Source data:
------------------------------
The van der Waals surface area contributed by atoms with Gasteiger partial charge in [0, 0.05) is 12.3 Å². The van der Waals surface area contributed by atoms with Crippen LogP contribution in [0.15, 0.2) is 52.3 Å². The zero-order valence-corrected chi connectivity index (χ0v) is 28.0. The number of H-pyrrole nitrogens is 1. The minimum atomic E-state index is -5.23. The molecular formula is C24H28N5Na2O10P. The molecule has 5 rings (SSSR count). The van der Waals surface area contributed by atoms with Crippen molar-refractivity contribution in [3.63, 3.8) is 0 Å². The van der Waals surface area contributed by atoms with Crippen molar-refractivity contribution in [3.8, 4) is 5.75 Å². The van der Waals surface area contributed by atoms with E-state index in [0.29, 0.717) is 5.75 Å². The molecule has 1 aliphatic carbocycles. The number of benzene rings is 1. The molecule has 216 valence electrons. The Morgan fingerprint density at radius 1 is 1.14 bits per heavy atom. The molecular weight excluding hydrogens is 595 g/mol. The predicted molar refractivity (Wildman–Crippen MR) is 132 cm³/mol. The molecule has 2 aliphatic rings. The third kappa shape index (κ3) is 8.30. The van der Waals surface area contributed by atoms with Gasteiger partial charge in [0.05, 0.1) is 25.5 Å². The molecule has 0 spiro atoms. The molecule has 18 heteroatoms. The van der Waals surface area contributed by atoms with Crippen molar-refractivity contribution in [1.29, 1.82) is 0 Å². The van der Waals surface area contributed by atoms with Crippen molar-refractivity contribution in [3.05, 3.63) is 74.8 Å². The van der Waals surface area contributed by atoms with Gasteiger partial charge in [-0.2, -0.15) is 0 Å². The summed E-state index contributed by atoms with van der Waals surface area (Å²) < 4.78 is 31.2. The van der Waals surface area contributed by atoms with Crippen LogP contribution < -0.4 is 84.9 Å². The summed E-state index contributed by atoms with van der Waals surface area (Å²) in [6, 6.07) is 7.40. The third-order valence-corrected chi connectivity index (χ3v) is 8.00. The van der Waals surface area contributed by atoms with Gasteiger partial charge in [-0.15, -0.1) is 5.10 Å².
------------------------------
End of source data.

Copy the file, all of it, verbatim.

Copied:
The van der Waals surface area contributed by atoms with Gasteiger partial charge in [0, 0.05) is 12.3 Å². The van der Waals surface area contributed by atoms with Crippen LogP contribution in [0.15, 0.2) is 52.3 Å². The zero-order valence-corrected chi connectivity index (χ0v) is 28.0. The number of H-pyrrole nitrogens is 1. The minimum atomic E-state index is -5.23. The molecular formula is C24H28N5Na2O10P. The molecule has 5 rings (SSSR count). The van der Waals surface area contributed by atoms with Crippen molar-refractivity contribution in [3.63, 3.8) is 0 Å². The van der Waals surface area contributed by atoms with Crippen molar-refractivity contribution in [3.8, 4) is 5.75 Å². The van der Waals surface area contributed by atoms with E-state index in [0.29, 0.717) is 5.75 Å². The molecule has 1 aliphatic carbocycles. The number of benzene rings is 1. The molecule has 216 valence electrons. The Morgan fingerprint density at radius 1 is 1.14 bits per heavy atom. The molecular weight excluding hydrogens is 595 g/mol. The predicted molar refractivity (Wildman–Crippen MR) is 132 cm³/mol. The molecule has 2 aliphatic rings. The third kappa shape index (κ3) is 8.30. The van der Waals surface area contributed by atoms with Gasteiger partial charge in [0.05, 0.1) is 25.5 Å². The molecule has 0 spiro atoms. The molecule has 18 heteroatoms. The van der Waals surface area contributed by atoms with Crippen molar-refractivity contribution in [1.29, 1.82) is 0 Å². The van der Waals surface area contributed by atoms with Crippen molar-refractivity contribution in [3.05, 3.63) is 74.8 Å². The van der Waals surface area contributed by atoms with Gasteiger partial charge in [-0.2, -0.15) is 0 Å². The summed E-state index contributed by atoms with van der Waals surface area (Å²) < 4.78 is 31.2. The van der Waals surface area contributed by atoms with Crippen LogP contribution < -0.4 is 84.9 Å². The summed E-state index contributed by atoms with van der Waals surface area (Å²) in [6, 6.07) is 7.40. The third-order valence-corrected chi connectivity index (χ3v) is 8.00. The van der Waals surface area contributed by atoms with Gasteiger partial charge in [-0.15, -0.1) is 5.10 Å².